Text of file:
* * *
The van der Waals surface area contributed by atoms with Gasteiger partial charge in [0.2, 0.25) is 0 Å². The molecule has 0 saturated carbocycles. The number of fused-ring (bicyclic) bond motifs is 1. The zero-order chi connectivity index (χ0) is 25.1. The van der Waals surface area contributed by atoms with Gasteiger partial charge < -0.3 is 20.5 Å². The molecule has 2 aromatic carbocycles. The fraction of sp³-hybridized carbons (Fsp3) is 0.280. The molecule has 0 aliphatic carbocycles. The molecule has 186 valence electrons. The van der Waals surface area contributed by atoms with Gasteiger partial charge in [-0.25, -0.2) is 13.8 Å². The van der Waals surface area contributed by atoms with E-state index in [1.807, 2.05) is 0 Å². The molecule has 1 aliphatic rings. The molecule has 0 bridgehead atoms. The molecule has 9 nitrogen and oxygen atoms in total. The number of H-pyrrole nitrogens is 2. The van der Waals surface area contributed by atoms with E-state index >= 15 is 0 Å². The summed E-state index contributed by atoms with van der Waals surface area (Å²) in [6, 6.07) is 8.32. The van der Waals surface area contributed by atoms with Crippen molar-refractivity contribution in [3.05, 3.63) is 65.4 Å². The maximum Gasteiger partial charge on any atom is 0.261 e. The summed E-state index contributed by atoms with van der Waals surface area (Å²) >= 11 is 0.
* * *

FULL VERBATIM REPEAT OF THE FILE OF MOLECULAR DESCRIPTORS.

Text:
The van der Waals surface area contributed by atoms with Gasteiger partial charge in [0.2, 0.25) is 0 Å². The molecule has 0 saturated carbocycles. The number of fused-ring (bicyclic) bond motifs is 1. The zero-order chi connectivity index (χ0) is 25.1. The van der Waals surface area contributed by atoms with Gasteiger partial charge < -0.3 is 20.5 Å². The molecule has 2 aromatic carbocycles. The fraction of sp³-hybridized carbons (Fsp3) is 0.280. The molecule has 0 aliphatic carbocycles. The molecule has 186 valence electrons. The van der Waals surface area contributed by atoms with Gasteiger partial charge in [-0.25, -0.2) is 13.8 Å². The van der Waals surface area contributed by atoms with E-state index in [1.807, 2.05) is 0 Å². The molecule has 1 aliphatic rings. The molecule has 0 bridgehead atoms. The molecule has 9 nitrogen and oxygen atoms in total. The number of H-pyrrole nitrogens is 2. The van der Waals surface area contributed by atoms with E-state index >= 15 is 0 Å². The summed E-state index contributed by atoms with van der Waals surface area (Å²) in [6, 6.07) is 8.32. The van der Waals surface area contributed by atoms with Crippen molar-refractivity contribution in [3.05, 3.63) is 65.4 Å². The maximum Gasteiger partial charge on any atom is 0.261 e. The summed E-state index contributed by atoms with van der Waals surface area (Å²) >= 11 is 0.